4 Furry Secrets to a Healthy Heart

Over the years, a huge body of scientific research has shown that, by and large, pet owners are happier and healthier than folks who do not share their homes with furry companions. And now, after examining scads of studies, the American Heart Association has issued a statement saying that owning a pet can reduce your danger of cardiovascular disease and improve your odds of surviving a heart attack. There are four reasons:

Increased movement. Dog owners who walk and play with their pets are 54 percent more likely to get the level of physical activity recommended for good heart health. But don’t worry if you’re more of a cat person than a dog person. Having a cat in the household also demands that you get up off the couch and move your body around — and every step helps.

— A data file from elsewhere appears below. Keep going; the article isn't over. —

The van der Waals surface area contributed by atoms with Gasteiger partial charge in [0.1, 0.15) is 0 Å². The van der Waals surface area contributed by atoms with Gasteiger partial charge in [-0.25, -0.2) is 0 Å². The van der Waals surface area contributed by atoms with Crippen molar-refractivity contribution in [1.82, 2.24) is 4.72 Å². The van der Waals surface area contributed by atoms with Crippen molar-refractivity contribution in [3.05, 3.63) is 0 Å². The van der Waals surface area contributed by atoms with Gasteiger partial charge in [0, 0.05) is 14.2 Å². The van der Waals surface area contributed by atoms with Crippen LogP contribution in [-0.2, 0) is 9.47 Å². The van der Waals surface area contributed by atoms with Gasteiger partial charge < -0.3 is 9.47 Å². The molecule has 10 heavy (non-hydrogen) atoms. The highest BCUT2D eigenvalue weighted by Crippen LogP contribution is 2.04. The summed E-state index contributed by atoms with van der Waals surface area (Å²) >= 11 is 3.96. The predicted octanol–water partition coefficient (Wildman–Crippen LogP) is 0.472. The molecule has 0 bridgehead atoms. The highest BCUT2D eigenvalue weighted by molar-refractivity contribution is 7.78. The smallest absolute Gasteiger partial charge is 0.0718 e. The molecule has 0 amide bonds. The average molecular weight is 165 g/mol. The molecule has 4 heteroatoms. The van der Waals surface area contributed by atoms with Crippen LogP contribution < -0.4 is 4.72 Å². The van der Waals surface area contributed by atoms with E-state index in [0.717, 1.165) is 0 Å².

Lowered key numbers. Owning a pet, whether canine or feline, has been directly linked to lower blood pressure and LDL (bad) cholesterol levels and a lower likelihood of obesity — thereby mitigating three major risk factors for heart disease.

Reduced stress. Research shows that simply looking at a beloved pet calms you down in two ways: Your body releases a powerful feel-good chemical called oxytocin and, and the same time, decreases its output of the stress hormone cortisol.

Social interaction. This is an especially important factor if you live alone because study after study has found that interacting with animals (just as with people) leads to better health — including a stronger heart — and a longer life. Plus, when you have a dog, in addition to benefiting from his companionship at home, you get daily opportunities to boost your social time by taking Fido out to mix and mingle with human neighbors and passersby.